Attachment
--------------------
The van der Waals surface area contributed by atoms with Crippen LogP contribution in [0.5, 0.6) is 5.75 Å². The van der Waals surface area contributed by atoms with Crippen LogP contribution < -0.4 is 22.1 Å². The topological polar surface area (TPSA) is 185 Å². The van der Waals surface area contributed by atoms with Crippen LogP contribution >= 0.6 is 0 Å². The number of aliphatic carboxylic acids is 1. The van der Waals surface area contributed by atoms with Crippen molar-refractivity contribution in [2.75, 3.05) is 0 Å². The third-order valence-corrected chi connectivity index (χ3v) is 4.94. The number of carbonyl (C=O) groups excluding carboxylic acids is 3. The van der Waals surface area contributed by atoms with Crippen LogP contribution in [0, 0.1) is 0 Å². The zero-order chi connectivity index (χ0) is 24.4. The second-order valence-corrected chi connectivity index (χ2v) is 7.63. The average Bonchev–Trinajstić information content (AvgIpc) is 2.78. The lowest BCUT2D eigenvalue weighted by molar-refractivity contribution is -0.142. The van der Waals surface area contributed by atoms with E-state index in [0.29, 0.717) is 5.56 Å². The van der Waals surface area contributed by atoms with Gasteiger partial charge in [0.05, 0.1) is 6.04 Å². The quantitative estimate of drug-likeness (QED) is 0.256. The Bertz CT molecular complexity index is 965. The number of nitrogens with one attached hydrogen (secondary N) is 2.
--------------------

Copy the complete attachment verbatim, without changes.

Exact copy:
The van der Waals surface area contributed by atoms with Crippen LogP contribution in [0.5, 0.6) is 5.75 Å². The van der Waals surface area contributed by atoms with Crippen LogP contribution < -0.4 is 22.1 Å². The topological polar surface area (TPSA) is 185 Å². The van der Waals surface area contributed by atoms with Crippen LogP contribution >= 0.6 is 0 Å². The number of aliphatic carboxylic acids is 1. The van der Waals surface area contributed by atoms with Crippen molar-refractivity contribution in [2.75, 3.05) is 0 Å². The third-order valence-corrected chi connectivity index (χ3v) is 4.94. The number of carbonyl (C=O) groups excluding carboxylic acids is 3. The van der Waals surface area contributed by atoms with Crippen LogP contribution in [0, 0.1) is 0 Å². The zero-order chi connectivity index (χ0) is 24.4. The second-order valence-corrected chi connectivity index (χ2v) is 7.63. The average Bonchev–Trinajstić information content (AvgIpc) is 2.78. The lowest BCUT2D eigenvalue weighted by molar-refractivity contribution is -0.142. The van der Waals surface area contributed by atoms with E-state index in [0.29, 0.717) is 5.56 Å². The van der Waals surface area contributed by atoms with Gasteiger partial charge in [0.05, 0.1) is 6.04 Å². The quantitative estimate of drug-likeness (QED) is 0.256. The Bertz CT molecular complexity index is 965. The number of nitrogens with one attached hydrogen (secondary N) is 2.